Max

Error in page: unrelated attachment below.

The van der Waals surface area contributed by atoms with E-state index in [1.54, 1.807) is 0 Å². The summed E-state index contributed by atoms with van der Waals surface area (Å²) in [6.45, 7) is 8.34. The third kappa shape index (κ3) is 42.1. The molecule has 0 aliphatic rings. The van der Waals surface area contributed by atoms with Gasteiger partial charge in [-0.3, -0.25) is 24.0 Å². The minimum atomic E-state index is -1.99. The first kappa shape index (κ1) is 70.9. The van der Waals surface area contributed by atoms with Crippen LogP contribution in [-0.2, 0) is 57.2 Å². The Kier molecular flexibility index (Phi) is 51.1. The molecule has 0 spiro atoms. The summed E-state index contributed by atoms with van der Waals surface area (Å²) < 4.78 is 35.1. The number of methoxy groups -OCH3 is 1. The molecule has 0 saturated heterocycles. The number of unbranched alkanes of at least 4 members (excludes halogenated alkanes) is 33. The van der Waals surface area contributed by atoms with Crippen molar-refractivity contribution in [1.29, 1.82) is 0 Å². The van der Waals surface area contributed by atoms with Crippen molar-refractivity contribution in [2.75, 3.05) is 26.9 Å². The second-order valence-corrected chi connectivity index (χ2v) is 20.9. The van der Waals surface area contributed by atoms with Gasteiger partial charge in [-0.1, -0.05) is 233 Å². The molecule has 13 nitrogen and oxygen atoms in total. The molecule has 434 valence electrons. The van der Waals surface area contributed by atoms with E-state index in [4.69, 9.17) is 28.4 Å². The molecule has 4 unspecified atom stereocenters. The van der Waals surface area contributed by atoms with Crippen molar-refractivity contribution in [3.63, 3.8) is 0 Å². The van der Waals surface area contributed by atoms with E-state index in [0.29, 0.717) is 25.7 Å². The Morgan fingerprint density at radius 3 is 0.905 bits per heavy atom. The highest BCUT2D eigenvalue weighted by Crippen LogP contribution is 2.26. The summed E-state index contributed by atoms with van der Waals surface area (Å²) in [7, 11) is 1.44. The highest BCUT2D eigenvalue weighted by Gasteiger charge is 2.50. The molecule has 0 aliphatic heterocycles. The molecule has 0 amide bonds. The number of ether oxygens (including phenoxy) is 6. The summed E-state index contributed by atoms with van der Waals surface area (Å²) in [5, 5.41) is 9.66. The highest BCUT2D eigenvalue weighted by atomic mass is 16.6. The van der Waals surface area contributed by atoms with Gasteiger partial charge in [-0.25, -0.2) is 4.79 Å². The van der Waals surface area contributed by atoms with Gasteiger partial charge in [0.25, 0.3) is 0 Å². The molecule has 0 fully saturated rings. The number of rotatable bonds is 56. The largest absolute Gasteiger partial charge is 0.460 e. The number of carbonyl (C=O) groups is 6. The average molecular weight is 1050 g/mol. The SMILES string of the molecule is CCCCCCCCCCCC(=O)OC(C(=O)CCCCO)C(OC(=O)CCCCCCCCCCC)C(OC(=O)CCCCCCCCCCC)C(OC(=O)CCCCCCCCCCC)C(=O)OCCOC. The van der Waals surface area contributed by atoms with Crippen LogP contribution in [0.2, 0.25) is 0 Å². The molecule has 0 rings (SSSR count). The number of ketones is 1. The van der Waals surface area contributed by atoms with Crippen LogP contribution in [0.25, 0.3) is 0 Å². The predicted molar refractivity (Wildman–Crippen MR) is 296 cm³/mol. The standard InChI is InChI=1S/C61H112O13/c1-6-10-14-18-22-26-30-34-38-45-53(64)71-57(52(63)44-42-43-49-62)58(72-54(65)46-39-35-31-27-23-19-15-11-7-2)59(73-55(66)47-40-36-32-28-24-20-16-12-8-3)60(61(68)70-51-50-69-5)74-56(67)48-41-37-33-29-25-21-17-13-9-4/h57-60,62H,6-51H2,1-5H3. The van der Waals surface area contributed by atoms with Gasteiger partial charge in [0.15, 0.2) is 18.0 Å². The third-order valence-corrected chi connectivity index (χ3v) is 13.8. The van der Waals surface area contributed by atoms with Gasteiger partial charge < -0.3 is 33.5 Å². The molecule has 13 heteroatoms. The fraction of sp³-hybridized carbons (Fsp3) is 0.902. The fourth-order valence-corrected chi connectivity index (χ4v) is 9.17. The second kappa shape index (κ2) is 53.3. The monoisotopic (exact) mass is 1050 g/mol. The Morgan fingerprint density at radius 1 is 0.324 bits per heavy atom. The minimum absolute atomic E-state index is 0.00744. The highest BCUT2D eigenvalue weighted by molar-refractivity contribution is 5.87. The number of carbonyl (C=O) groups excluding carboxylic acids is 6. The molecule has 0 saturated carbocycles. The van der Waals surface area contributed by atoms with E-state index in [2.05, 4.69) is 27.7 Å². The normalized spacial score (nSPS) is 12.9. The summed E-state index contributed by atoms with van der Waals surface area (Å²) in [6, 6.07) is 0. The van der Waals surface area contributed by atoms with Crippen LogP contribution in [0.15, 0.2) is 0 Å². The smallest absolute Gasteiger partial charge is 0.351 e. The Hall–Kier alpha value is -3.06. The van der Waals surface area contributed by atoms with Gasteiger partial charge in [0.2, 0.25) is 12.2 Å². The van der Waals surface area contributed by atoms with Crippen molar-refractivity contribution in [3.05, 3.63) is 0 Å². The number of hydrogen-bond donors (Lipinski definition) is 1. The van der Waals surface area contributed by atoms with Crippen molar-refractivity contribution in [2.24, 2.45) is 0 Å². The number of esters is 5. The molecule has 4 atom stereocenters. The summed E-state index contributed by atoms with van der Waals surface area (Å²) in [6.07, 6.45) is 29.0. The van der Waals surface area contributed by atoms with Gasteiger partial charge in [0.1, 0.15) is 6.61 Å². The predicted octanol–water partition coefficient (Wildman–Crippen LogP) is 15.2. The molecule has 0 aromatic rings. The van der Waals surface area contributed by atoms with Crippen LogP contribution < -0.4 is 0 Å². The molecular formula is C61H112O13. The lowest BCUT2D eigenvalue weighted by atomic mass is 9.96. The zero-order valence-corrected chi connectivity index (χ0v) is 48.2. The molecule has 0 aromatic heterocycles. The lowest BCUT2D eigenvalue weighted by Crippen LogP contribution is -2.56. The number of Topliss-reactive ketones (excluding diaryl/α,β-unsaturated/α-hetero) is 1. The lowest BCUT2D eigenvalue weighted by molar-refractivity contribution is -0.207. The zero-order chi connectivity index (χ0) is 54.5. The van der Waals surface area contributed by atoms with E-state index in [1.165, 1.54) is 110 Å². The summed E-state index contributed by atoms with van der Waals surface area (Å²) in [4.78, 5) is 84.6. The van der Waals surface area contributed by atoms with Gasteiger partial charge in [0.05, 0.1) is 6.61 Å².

Faust examines all aspects of death in the American Civil War in this unique, insightful topical history. Foregoing the usual discussions of battles and tactics she focuses on personal values and culture taking us into the minds of 1860s Americans. This book is replete with personal experiences and observations of soldiers and their families. The war’s impact ends quickly for soldiers killed in action but lingers for lifetimes for surviving loved ones. Their faith in religion and country is chal Faust examines all aspects of death in the American Civil War in this unique, insightful topical history. Foregoing the usual discussions of battles and tactics she focuses on personal values and culture taking us into the minds of 1860s Americans. This book is replete with personal experiences and observations of soldiers and their families. The war’s impact ends quickly for soldiers killed in action but lingers for lifetimes for surviving loved ones. Their faith in religion and country is challenged and for many reinforced. Slavery as an institution is not explored but the treatment of black soldiers in life and death is. About 620,000 soldiers died in the conflict, equivalent to 6 million deaths given today’s population, but this is not a book of statistics. This is a book about death and grief on a massive scale that had a deep and broad impact on society. Mid nineteenth century people were much closer to dying and death than we are today. People usually died at home surrounded by family. Children often succumbed to disease, but not young adults. In the war mostly young men died and they died away from home adding greatly to the emotional distress of their families. Americans were predominantly Protestant and deeply religious. Forty per cent were evangelical Christians. They believed in the resurrection of the body. Families expected to meet after death in their perfect bodies in heaven. One way they could tell who was going to heaven was the way a person died. They looked to see if a dying person was confident and resolute in their faith as the end approached. Letters written to families about the deceased took great care to address the dying person’s composure and faith often evidenced by last words. If death was sudden or not witnessed the writer would seek and include any indication of virtue. It was very important to assure a family that their loved one died in God’s grace. Death was not the end of life but the beginning of eternity. Many soldiers found it difficult to kill another man. The attitude of Lincoln’s general in chief, Winfield Scott would serve us well today, “No Christian nation can be justified in waging war in such a way as shall destroy five hundred and one lives, when the object of the war can be attained at a cost of five hundred. Every man killed beyond the number absolutely required is murdered.” But as the war progressed many consciences gave way to retribution. African American soldiers and their white officers served at great risk, rarely taken prisoner. Massacred by Confederate troops after they surrendered at Fort Pillow, black soldiers fought with a vengeance. In battle soldiers witnessed carnage unimaginable when the war started. Many attested to scenes similar to Grant’s after Shiloh, “I saw an open field….so covered with the dead that it would have been possible to walk across the clearing, in any direction, stepping only on dead bodies without a foot touching the ground.” Such experiences were common; dehumanizing, disorienting, and devaluing human life. What we call PTSD today afflicted many. What to do with the dead became a huge problem. Fighting could continue for days with the dead accumulating on the ground. A description of the Gettysburg battlefield provides a good illustration. After three days of fighting, “By July 4 an estimated six million pounds of human and animal carcasses lay strewn across the field in the summer heat, and a town of 2,400 grappled with 22,000 wounded who remained alive but in desperate condition.” “Residents of the surrounding area complained of a ‘stench’ that persisted from the time of the battle in July to the coming of frost in October.” A society used to honoring each individual death soon turned to mass graves often with no identification. Officers were given individual graves whenever possible while common soldiers were frequently laid end to end in shallow trenches. Dehumanizing burial practices appalled those assigned the task of burying their comrades. Enemy dead, usually left behind when an army retreated, would be piled into pits one atop the other. Those with means could employ independent agents to find and even disinter loved ones. But very few could afford the costs of transporting bodies home including metal coffins and embalming. Neither government considered identifying the dead its responsibility and neither had a system of individual identification. Dog tags were instituted in WWI. Those desperate to know if their loved one was alive or to locate his remains were often unable to do so. Volunteer and state sponsored organizations tried to help with limited success. Over 40% of Union soldiers and even a higher percentage of Confederate soldiers died “unknown.” Various lists of the dead would be compiled by independent sources after battles and published in newspapers. These were typically unreliable. Claims for death benefits and back pay required proof of death, often not available. Desperate families crowded battlefields in search of their missing loved ones. Some lucky families received personal letters from friends of the deceased, which invariably assured them that the soldier died a “Good Death.” About 50,000 civilian deaths were attributed to the war. Civilians near army camps or hospitals often came down with diseases such as measles and mumps that were endemic wherever soldiers congregated. Children were particularly vulnerable. In parts of the South food and basic supplies became scarce. The massive death rate from the war (18% of all men of military age in the South) and the increased civilian death rate meant women in mourning were ever present, particularly in the Confederacy. Widows were supposed to stay in mourning two and one-half years, widowers six months. Mourning had set stages, heavy followed by full followed by half, with special clothes for each stage. The prescribed clothing was beyond the means of many. Four times as many Americans attended church every Sunday as voted in the contentious and consequential presidential election in 1860 (An interesting fact, lest we think that Americans not voting is something new). But even in this nation of devout believers, the staggering death toll caused people to question their faith and conceptions of God. Science, such as Lyell’s work on the age of the earth and discussions of Darwinism which preceded publication of his theory, were already challenging established beliefs. How could God allow such carnage? How could Southerners use the Bible to support slavery and Northerners the same book to condemn it? Many answered doubts by simply doubling down on their religious fervor. Immortality was needed more than ever. New ideas of heaven as a continuation of one’s earthly identity and relationships gained steam. Spiritualists held their first convention in 1864 as their movement emerged and grew. Both sides adjusted religion to their needs, particularly difficult for the South in its defeat, but Southerners responded by filling their churches laying the foundation for the Bible Belt. Following the war, independent groups began accounting for the dead, identifying them and getting them into proper cemeteries. Congress responded establishing national cemeteries, which had separate sections for African Americans and excluded Confederates. Southern volunteer groups created their own. It waited for President McKinley trying to unite the country in 1896 to call for honoring all Civil War dead. But this effort to let bygones be bygones could not convince everyone. As Frederick Douglas said on Decoration (Memorial) Day in 1883, “Whatever else I may forget, I shall never forget the difference between those who fought for liberty and those who fought for slavery.”